Objective: Obstructive sleep apnea (OSA) has been recognized in the Western world as a public health burden, but there has been no community-based study performed to assess the prevalence of the condition in India. The study was performed to assess the prevalence and risk factors of OSA in a semi-urban Indian population.
Design: A two-stage, cross-sectional, community-based prevalence study.
Setting: A semi-urban community in Delhi.
Duration: Two years (2003 to 2005).
Patients and participants: All citizens residing in the community who were 30 to 60 years of age. Exclusion criteria included those patients with recent myocardial infarction, upper airway surgery, class III/IV congestive heart failure, pregnancy, hypothyroidism on treatment, acromegaly, chronic renal failure, systemic steroid treatment, and hormone replacement therapy.
Intervention: An OSA assessment was performed in 2,400 subjects who were screened in stage 1 of the study by means of a sleep questionnaire. Subjects were then divided into habitual and nonhabitual snorers. Eighty-three randomly selected habitual snorers and 80 nonhabitual snorers were invited to participate in stage 2 of the study, which consisted of in-hospital polysomnography studies.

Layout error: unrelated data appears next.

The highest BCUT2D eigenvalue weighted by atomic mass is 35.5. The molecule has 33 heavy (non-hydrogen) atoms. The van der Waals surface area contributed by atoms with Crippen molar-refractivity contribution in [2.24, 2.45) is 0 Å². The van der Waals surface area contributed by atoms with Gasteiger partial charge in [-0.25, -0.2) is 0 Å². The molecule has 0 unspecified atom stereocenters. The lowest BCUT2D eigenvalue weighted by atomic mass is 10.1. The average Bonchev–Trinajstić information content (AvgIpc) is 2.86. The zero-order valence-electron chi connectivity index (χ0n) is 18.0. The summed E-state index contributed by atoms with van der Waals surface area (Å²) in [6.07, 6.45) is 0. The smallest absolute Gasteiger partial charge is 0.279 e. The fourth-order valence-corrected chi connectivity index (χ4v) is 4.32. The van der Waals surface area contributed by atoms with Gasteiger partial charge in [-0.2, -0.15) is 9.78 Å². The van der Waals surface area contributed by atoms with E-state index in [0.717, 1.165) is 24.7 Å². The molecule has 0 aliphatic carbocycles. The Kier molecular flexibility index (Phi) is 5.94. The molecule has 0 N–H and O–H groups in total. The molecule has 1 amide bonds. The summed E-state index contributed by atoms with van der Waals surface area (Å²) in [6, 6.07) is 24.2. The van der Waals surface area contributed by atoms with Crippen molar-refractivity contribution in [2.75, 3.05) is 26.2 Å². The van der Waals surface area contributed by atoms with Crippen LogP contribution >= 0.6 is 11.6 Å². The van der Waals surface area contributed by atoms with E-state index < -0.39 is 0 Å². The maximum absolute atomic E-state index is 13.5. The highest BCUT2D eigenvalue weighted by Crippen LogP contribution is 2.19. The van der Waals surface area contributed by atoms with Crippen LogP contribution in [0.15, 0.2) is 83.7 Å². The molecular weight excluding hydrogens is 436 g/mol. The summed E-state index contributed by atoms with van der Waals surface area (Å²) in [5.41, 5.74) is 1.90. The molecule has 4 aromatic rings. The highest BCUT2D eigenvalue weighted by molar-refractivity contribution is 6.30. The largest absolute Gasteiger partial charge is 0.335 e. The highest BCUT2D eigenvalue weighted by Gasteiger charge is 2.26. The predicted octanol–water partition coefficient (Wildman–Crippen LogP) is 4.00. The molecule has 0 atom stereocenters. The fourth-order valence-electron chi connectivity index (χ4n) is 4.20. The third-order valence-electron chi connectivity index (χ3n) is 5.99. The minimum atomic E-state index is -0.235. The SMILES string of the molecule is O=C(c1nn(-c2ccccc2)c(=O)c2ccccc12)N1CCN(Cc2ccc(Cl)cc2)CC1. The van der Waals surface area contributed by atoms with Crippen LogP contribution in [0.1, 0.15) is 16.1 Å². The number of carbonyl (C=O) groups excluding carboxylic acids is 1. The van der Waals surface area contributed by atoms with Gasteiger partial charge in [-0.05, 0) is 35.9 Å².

Observations and results: A total of 2,150 subjects returned questionnaires (response rate, 90%). Of 550 habitual snorers and 1,596 nonhabitual snorers, 77 habitual snorers and 73 nonhabitual snorers underwent polysomnography. A total of 36 habitual snorers (46.75%) and 2 nonhabitual snorers (2.73%) were found to have OSA, giving prevalence rates of 13.74% and 3.57%, respectively, for OSA and OSA syndrome (OSAS) on extrapolation. Multivariate analysis revealed that male gender, age, obesity (defined by a high body mass index), and waist/hip ratio as significant risk factors for OSAS.
Conclusions: This study demonstrated that the risk factors and prevalence for OSA in India are similar to those in the West, which is contrary to the findings of some previous reports, which had a strong inclusion bias.